“The hand of death strikes suddenly,” he tells us, looking very sad about that nice girl being murdered by a skeleton just now, “and without regard for the plain, the beautiful, the bad, or the good. But when the hand of death is controlled by a force of evil, the consequences can defy belief.”

The skull, the table, and Boris Karloff are all in a very strange room. The centerpiece is a massive, ornate mirror as large as a door. Everything else is black and shiny and endless, but there are a few lit candelabras about, as well as a pianoforte, and a set of ruffled silk curtains that look like casket lining.

“Our story tonight concerns such a force, and it features a most unusual star. This mirror.”

Ominous chords strike, as we get a closer look at the mirror. And, in proper Thriller fashion, an introduction to the cast as their reflections float by in the glass.

Disappointingly, the mirror doesn’t get any lines. But that’s okay. Boris Karloff certainly knew that you didn’t need a speaking role to steal the show.

He tells us that whatever we do, we shouldn’t get too close to the mirror or…

With a sudden blink, he’s trapped inside it, looking vaguely annoyed. This kind of thing happens to him all the time, don’t worry, he’s an expert. He’ll figure out how to escape.

“I should hate to see this happen to any of you,” he says, before sending us to catch up with Robert-who-seems-to-be-a-secret-skeleton.

Did you know Boris Karloff’s real name was William Pratt? He changed it because his family was embarrassed by his profession, and because he thought Pratt was a bad name for a serious leading man.

Back to the Paris of 1910, where Robert, still in his evening clothes but looking particularly dishevelled, is globbing black paint onto the glass of a mirror. It’s the same mirror from the introduction, and he’s not painting with any kind of delicacy or method. He’s in a great big hurry, and he seems very different from the last time we saw him.

Less cold and arrogant, more panicky and freaked out.

A knock sounds at the door, and he freezes mid-brush stroke, his eyes wide, his shoulders tense.

“Who is it?” he half-whispers, half-calls.

It’s his mother.

Relieved, he hastily finishes painting the glass until all the mirror is covered except the frame, and goes to answer the door.

His mother tells him that the police are waiting for him downstairs. They think he killed a girl tonight. He reaches up and covers his mouth in horror, his hands and crisp white sleeves speckled with fresh paint.

I never killed anybody,” Robert pleads.

“I know. It’s all a horrible mistake,” his mother nods. She doesn’t seem convinced of what she’s saying.

Robert wants her to know that whatever happens, whatever is said, whatever proof there may be, he is innocent of this crime. His mind, his soul, that which is Robert de Chantenay committed no murder, no matter what his body may have done. But the police would never believe him. How could they?

Desperate and pushed to the edge, as his mother weeps and wonders aloud what they could possibly do to get out of this mess, Robert throws himself out the window.

He’s very decisive about it.

“This way’s better,” he says, almost casually, then flings himself onto the cobblestones below.
His body lands in the halo of a street lamp, and when we return to the scene of his apartment, his mother is gone and so are the police.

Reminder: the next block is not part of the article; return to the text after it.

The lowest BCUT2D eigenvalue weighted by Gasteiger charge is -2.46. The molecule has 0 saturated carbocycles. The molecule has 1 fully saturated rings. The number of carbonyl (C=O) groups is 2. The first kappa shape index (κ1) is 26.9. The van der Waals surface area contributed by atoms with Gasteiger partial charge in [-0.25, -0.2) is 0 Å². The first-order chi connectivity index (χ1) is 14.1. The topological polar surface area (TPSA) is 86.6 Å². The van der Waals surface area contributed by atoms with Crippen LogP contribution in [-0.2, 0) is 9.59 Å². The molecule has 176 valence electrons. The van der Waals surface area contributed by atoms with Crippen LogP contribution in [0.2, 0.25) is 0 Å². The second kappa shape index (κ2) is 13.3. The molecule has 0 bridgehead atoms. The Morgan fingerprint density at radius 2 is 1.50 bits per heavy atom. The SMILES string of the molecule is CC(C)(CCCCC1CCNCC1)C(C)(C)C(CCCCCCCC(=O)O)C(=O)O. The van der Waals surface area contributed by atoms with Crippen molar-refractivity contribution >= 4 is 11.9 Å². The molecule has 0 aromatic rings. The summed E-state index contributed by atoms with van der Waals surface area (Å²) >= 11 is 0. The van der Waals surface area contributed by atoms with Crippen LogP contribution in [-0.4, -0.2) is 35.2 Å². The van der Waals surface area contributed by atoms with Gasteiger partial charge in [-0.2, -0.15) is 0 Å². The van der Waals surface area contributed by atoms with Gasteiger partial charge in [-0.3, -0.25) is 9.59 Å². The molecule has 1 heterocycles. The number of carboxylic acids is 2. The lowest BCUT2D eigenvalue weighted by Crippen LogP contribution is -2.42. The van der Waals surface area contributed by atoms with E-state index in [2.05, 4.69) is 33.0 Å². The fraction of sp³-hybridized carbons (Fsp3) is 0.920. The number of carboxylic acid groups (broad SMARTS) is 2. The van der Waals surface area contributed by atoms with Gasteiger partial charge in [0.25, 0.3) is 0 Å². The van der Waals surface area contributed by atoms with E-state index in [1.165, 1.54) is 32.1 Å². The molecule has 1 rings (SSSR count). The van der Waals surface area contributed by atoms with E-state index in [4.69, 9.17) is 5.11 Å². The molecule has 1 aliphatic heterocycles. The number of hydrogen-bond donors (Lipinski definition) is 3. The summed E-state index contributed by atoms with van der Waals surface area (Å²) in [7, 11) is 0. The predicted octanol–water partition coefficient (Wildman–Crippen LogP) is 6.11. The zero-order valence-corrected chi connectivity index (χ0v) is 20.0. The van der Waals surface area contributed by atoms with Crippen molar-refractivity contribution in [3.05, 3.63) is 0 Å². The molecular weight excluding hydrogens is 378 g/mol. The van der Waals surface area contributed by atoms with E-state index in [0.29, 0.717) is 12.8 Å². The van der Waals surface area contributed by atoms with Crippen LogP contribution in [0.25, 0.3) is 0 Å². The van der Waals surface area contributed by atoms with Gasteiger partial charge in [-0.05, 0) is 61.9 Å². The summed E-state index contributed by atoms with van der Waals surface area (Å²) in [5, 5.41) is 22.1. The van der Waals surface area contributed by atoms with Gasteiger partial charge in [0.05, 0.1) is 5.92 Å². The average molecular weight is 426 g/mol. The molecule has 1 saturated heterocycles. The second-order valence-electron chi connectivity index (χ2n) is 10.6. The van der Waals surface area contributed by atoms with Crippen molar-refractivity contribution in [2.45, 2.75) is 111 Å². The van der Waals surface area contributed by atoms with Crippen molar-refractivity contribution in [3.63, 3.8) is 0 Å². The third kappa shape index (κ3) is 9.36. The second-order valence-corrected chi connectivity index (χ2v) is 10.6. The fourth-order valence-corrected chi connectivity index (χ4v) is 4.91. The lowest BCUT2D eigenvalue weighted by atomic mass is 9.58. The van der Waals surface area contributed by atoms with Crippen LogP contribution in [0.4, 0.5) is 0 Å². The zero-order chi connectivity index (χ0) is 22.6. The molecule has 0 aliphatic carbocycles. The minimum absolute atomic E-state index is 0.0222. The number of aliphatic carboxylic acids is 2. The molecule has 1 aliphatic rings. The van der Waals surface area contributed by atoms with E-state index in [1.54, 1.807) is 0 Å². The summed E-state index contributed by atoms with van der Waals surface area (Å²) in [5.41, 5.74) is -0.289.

It’s just the haunted mirror and Boris Karloff again.

Thriller is fun because it doesn’t hold to the standard of a host intro and outro. If, during the course of an episode, Boris Karloff wants to tell you something, he just shows up and does it. And if it would spoil the impact of an ending for him to do a farewell summation, then he just doesn’t do one. You could argue that it’s more intrusive, but that’s up to you. I like narrators and hosts who get all up in everybody’s business.

“Young Robert was no murderer. Nor was he mad, as he may have seemed. He was a victim of one of the most diabolical practitioners of black magic ever known: Count Alessandro Cagliostro.”

History break!

The real Cagliostro was born in Italy, though his own diligence in creating his mystique has made research of his early life difficult. The best guess is that he grew up on the wrong side of the tracks, then decided to become a fake psychic to pull in some extra cash. Eventually, he made his way to the big leagues and started swindling the most glamorous royal courts of Europe with his fake scrying, his “psychic healing” and a whole host of other occultist scams. He was an early superstar of brand management, and saw to it that rumours of his evil power constantly swirled around him. It went pretty well until he got tangled up in Marie Antoinette’s affair of the diamond necklace.

And then, of course, the 1780’s were not the best time to be in the French upper classes.

Cagliostro made his way to London, where he managed to avoid trouble for a little while, but eventually he was imprisoned by the Inquisition. Sort of an out of the fat and into the fire deal. (That may have been in poor taste, but I’m pretty sure he died in prison of some kind of infection?)

Two fun facts: one time, while staying in Paris, Benjamin Franklin took ill, and everyone was like: “You should go see Count Cagliostro! He’s a miraculous healer!” But Benjamin Franklin decided that hokum was probably not the way to go, so he found a real doctor and got better. Also, some of the realest information we have on Cagliostro comes from, of all people, Giacomo Casanova. Casanova said that the only really impressive thing Cagliostro was able to do was forge handwriting like a pro, and back before he was a wizard he ran a casino in Naples.